Does partnership funding improve coordination and collaboration among early childhood services? - Experiences from the Communities for Children programme

Christiane Purcal*, Kristy Muir, Roger Patulny, Cathy Thomson, Saul Flaxman

*Corresponding author for this work

Research output: Contribution to journalJournal articlepeer-review

10 Citations (Scopus)

Abstract

Partnerships among service providers are an important aspect of human service delivery, including in the early childhood and family service sector. There is extensive international literature on factors contributing to partnerships - also termed service coordination, collaboration or integration - but little evidence of partnership outcomes exists where partnerships are a funded and mandatory component of large-scale programmes. This paper reports findings from an evaluation of the Australian Government's Communities for Children (CfC) programme. Under CfC, partnerships were mandated and funded, and the evaluation findings show that the programme resulted in an increased number of agencies working together to support families with young children (0-5 years) and that working relationships between agencies improved. The effectiveness of these partnerships depended on funding for partnership activities and on organisational and practical factors.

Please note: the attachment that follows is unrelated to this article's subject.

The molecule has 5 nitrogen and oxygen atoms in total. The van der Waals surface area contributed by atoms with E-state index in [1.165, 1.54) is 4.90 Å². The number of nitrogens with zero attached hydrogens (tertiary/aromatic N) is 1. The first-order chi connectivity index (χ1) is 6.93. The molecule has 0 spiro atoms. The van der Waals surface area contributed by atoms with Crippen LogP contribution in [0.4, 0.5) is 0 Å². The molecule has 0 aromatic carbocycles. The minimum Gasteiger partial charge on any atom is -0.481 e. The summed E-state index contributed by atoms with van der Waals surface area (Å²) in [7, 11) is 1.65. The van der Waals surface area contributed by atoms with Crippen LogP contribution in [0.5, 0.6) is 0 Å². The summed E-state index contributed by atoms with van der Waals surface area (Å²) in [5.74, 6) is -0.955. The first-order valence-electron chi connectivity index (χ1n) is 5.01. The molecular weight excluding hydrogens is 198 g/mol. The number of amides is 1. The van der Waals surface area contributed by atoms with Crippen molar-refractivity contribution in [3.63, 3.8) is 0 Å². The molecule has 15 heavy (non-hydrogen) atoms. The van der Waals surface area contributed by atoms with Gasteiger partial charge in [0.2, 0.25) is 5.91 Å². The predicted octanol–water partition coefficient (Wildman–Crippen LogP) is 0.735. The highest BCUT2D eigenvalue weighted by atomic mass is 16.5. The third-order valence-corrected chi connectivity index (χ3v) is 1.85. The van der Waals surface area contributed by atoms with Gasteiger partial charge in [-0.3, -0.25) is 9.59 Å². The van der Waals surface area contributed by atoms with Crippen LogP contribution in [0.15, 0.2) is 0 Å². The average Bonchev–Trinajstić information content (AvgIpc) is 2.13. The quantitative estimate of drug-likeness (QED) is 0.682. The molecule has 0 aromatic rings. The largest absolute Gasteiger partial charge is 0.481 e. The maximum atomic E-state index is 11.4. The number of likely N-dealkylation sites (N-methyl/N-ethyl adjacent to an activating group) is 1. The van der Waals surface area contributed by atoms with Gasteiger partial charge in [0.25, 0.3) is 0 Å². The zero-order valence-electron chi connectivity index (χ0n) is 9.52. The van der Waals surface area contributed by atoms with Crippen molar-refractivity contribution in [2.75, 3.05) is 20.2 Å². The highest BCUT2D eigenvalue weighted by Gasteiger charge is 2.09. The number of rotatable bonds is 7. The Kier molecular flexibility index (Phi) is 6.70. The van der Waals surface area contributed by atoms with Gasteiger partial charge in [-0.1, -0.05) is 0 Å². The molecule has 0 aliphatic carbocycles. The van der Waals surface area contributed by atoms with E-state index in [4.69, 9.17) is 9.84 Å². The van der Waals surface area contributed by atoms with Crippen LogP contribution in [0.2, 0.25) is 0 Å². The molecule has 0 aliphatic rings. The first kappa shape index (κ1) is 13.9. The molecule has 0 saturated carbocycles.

Original languageEnglish
Pages (from-to)474-484
Number of pages11
JournalChild and Family Social Work
Volume16
Issue number4
Early online date11 Apr 2011
DOIs
Publication statusPublished - Nov 2011

Scopus Subject Areas

  • Health(social science)
  • Sociology and Political Science

User-Defined Keywords

  • Collaboration and coordination
  • Early childhood and family services
  • Evaluation
  • Government programmes
  • Partnership effectiveness
  • Service provider partnerships

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